Collaborate or Die

Posted by Edyta Pacuk & filed under Business, Leadership Development, Organizational Transformation.

“A team is a small number of people with complementary skills who are committed to a common purpose, performance goals, and approach for which they are mutually accountable.” – Katzenbach and Smith, 1993.

This is my favorite definition of “team”. It is the one that can be most broadly applied and, for us at MarchFifteen, speaks to our strong belief in the power of the collective and the impact of synergy and focus.

An aligned Executive Team that projects coherence and acts as a unified entity has phenomenal implications on the wellbeing of an organization. It fosters engagement and lowers anxiety amongst the employees. Clarity of vision, strategic direction and business priorities enable the entire organization to accomplish more.

An aligned Executive Team is one where all members are focusing their energy towards the same overarching goals that serve the same purpose. They prioritize their activities, such as service delivery, product design and launch, to satisfy the needs of the stakeholders and so that the primary source of alignment can be externally focused. In doing so, aligned teams avoid organizational introversion. There is a healthy competitiveness within the team, things are discussed assertively and respectfully, energies are focused on achieving the common purpose, agendas are out on the table, ego-driven careerists are strongly discouraged in tenure and conduct, and what needs to be done collectively gets done efficiently. Internal pressures do not distract from the commitment to be successful in delivering on the mandate.

Executive alignment is anchored in trust, inclusion and collaboration. Moreover, for the Executive Team to function in an aligned fashion, each individual team member must have the reflex to consult and collaborate on all the issues requiring collective effort. Each member must understand that issues on which alignment is critical, override any natural tendencies to focus on more self-centered preoccupations. They must be able to push aside their personal success or ambition and accommodate the needs of the larger organization, of the larger team.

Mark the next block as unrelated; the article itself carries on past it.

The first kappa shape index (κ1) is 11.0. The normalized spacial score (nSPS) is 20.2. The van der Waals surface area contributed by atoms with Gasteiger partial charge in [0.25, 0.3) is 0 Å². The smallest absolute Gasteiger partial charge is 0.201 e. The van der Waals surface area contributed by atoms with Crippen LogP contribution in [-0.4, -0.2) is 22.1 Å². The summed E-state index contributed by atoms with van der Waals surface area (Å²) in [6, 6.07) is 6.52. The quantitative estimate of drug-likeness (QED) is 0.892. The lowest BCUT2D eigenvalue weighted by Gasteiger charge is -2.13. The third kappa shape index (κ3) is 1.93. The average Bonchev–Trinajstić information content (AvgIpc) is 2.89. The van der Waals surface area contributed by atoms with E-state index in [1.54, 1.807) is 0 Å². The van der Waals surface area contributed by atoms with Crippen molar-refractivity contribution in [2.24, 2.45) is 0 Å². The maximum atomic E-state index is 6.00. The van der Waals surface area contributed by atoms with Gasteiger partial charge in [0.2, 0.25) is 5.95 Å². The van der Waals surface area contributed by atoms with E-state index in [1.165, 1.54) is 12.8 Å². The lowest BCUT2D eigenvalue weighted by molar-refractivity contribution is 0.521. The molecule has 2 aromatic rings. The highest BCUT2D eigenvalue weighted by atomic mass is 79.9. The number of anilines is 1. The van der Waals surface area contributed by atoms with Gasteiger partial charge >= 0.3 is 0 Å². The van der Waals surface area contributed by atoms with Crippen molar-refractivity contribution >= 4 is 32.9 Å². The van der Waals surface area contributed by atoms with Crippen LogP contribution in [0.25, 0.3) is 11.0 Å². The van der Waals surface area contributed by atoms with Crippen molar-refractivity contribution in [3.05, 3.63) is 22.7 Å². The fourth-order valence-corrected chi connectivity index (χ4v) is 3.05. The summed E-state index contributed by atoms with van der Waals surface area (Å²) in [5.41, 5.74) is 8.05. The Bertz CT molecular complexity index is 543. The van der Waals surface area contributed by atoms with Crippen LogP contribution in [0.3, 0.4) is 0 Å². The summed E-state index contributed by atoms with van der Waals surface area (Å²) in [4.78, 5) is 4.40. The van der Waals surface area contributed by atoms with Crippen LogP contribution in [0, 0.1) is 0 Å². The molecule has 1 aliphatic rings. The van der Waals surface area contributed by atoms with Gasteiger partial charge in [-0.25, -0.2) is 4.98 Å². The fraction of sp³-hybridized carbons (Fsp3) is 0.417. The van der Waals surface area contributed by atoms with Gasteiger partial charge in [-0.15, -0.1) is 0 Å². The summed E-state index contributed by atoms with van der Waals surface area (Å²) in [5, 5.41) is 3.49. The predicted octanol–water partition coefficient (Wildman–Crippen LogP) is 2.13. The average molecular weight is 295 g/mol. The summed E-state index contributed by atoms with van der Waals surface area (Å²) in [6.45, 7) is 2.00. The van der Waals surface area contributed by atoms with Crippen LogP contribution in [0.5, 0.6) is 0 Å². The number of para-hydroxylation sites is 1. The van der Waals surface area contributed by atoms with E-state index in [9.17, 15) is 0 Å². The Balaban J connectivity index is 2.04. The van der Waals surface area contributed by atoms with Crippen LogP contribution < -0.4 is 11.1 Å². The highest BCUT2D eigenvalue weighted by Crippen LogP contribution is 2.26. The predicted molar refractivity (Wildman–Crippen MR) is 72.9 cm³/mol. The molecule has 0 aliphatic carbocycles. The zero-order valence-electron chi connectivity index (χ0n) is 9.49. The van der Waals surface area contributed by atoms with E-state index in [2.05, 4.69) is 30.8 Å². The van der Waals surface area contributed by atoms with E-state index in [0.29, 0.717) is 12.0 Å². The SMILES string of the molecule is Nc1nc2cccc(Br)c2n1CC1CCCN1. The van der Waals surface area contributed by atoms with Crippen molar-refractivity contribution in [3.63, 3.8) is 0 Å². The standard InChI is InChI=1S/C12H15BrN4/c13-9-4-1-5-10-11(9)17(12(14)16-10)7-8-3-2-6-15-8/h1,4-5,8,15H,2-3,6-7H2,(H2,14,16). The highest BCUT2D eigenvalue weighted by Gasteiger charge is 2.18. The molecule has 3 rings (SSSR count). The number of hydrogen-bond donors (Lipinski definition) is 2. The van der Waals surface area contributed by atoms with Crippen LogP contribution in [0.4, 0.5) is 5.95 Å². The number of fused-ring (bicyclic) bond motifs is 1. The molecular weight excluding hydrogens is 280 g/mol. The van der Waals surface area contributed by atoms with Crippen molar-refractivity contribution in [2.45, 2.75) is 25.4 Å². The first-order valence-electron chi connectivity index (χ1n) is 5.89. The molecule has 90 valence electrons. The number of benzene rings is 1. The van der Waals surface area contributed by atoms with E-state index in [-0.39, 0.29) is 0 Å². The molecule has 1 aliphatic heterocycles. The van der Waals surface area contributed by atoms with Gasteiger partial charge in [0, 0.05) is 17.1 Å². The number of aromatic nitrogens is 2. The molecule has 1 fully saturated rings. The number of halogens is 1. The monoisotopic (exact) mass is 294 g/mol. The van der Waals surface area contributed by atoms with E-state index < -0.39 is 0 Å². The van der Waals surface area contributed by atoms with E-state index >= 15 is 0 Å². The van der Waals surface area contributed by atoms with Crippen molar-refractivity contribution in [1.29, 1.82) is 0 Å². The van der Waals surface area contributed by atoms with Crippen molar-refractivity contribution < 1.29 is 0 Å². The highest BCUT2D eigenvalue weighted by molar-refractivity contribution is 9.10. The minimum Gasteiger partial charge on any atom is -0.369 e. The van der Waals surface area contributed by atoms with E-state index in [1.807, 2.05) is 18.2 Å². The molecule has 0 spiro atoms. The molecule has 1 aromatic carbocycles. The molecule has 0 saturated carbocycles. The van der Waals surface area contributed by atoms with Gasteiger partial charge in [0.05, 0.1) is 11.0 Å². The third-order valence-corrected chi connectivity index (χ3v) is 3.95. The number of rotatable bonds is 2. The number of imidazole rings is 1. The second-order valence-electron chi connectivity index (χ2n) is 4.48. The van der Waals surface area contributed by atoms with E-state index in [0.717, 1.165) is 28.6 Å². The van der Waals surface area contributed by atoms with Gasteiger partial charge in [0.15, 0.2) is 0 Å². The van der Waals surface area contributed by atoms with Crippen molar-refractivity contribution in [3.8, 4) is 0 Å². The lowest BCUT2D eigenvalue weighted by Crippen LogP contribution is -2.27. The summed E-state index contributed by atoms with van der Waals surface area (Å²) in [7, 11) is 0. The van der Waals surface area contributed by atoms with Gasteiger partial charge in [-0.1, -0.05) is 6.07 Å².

At MarchFifteen, we are passionate advocates of collaboration. But, as I look around, I do not see many organizations that are structured appropriately to foster true teamwork at their highest echelons. Typically, Executives are structured to operate quite independently from each other, and often with competing agendas and goals. And today, that is simply not good enough.

We have designed a process, rooted in collaboration, to support our clients in the journey towards team alignment. Below are the steps we take towards this development:

  1. To be successful, the team alignment initiative has to be grounded in business realities – market awareness, vision, goals, and critical success factors. This way, any activities, “sacrifices” or commitments are relevant to the overall business performance and owned by the team. We start with a focused conversation about the strategic direction of the organization. This conversation helps to set context and acts as a foundation for the entire initiative.
  2. Next, we take a close look at the desired way the team needs to behave to create alignment. Simple guiding principles connected to a well-thought-out behavioral model make a pragmatic formula for future success. Both need to be challenged against the necessary business performance. This step provides a platform where the Executive Team can define the mechanism for cooperation, lay the groundwork for what alignment requires, and commit.
    After that, we assess the team and allow them to look at how they stack-up against the model they have created, and then pinpoint individual and team strengths and areas for development. It is powerful to see how the team compares to the desired model, and to reflect on what needs to be done (even from the Stop-Start-Continue perspective) to take the performance to a different level.
  3. This step really solidifies the fact that the team is not built through a single activity or an event – the support given to the team and individual leaders to sustain good intentions is an important ingredient in the process that makes a team align. It helps to develop the habit of displaying the right leadership practices that the team, peers and the rest of the organization need to see and believe.
  4. They say that you do what you measure, so regularly looking back and checking whether the development is yielding the right results helps us to celebrate when appropriate, and course-correct if needed.

“If you could get all the people in an organization rowing in the same direction, you could dominate any industry, in any market, against any competition, at any time.” – Patrick Lencioni, The Five Dysfunctions of a Team.

So if you have a team that does not row in the same boat, if you are leading a new team that is still feeling itself out, if you believe that your Executives can function at a higher level, if you believe you can benefit from our process – we are here, eager to explore, engage and see if our approach can take your Executive Team performance to the platinum level.

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